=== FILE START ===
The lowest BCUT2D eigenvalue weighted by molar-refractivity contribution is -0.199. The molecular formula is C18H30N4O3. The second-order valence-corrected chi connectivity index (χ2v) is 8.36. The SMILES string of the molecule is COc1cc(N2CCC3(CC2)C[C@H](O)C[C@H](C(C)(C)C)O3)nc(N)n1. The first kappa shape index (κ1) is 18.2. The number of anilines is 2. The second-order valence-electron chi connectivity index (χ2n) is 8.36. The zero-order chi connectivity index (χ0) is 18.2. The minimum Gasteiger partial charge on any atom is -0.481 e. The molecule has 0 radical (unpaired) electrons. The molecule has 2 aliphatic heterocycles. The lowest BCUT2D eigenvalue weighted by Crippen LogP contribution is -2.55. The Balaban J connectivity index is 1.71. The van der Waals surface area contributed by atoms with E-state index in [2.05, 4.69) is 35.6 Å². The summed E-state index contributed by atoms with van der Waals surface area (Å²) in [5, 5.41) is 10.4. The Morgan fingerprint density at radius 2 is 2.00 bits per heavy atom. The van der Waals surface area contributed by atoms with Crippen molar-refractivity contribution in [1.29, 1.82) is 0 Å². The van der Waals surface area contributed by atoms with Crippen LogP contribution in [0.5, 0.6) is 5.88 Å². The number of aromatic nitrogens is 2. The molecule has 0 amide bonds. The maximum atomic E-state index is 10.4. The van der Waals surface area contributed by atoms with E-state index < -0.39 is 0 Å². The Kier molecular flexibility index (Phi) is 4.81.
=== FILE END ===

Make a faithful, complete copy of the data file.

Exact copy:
The lowest BCUT2D eigenvalue weighted by molar-refractivity contribution is -0.199. The molecular formula is C18H30N4O3. The second-order valence-corrected chi connectivity index (χ2v) is 8.36. The SMILES string of the molecule is COc1cc(N2CCC3(CC2)C[C@H](O)C[C@H](C(C)(C)C)O3)nc(N)n1. The first kappa shape index (κ1) is 18.2. The number of anilines is 2. The second-order valence-electron chi connectivity index (χ2n) is 8.36. The zero-order chi connectivity index (χ0) is 18.2. The minimum Gasteiger partial charge on any atom is -0.481 e. The molecule has 0 radical (unpaired) electrons. The molecule has 2 aliphatic heterocycles. The lowest BCUT2D eigenvalue weighted by Crippen LogP contribution is -2.55. The Balaban J connectivity index is 1.71. The van der Waals surface area contributed by atoms with E-state index in [2.05, 4.69) is 35.6 Å². The summed E-state index contributed by atoms with van der Waals surface area (Å²) in [5, 5.41) is 10.4. The Morgan fingerprint density at radius 2 is 2.00 bits per heavy atom. The van der Waals surface area contributed by atoms with Crippen molar-refractivity contribution in [1.29, 1.82) is 0 Å². The van der Waals surface area contributed by atoms with Crippen LogP contribution in [0.5, 0.6) is 5.88 Å². The number of aromatic nitrogens is 2. The molecule has 0 amide bonds. The maximum atomic E-state index is 10.4. The van der Waals surface area contributed by atoms with E-state index < -0.39 is 0 Å². The Kier molecular flexibility index (Phi) is 4.81.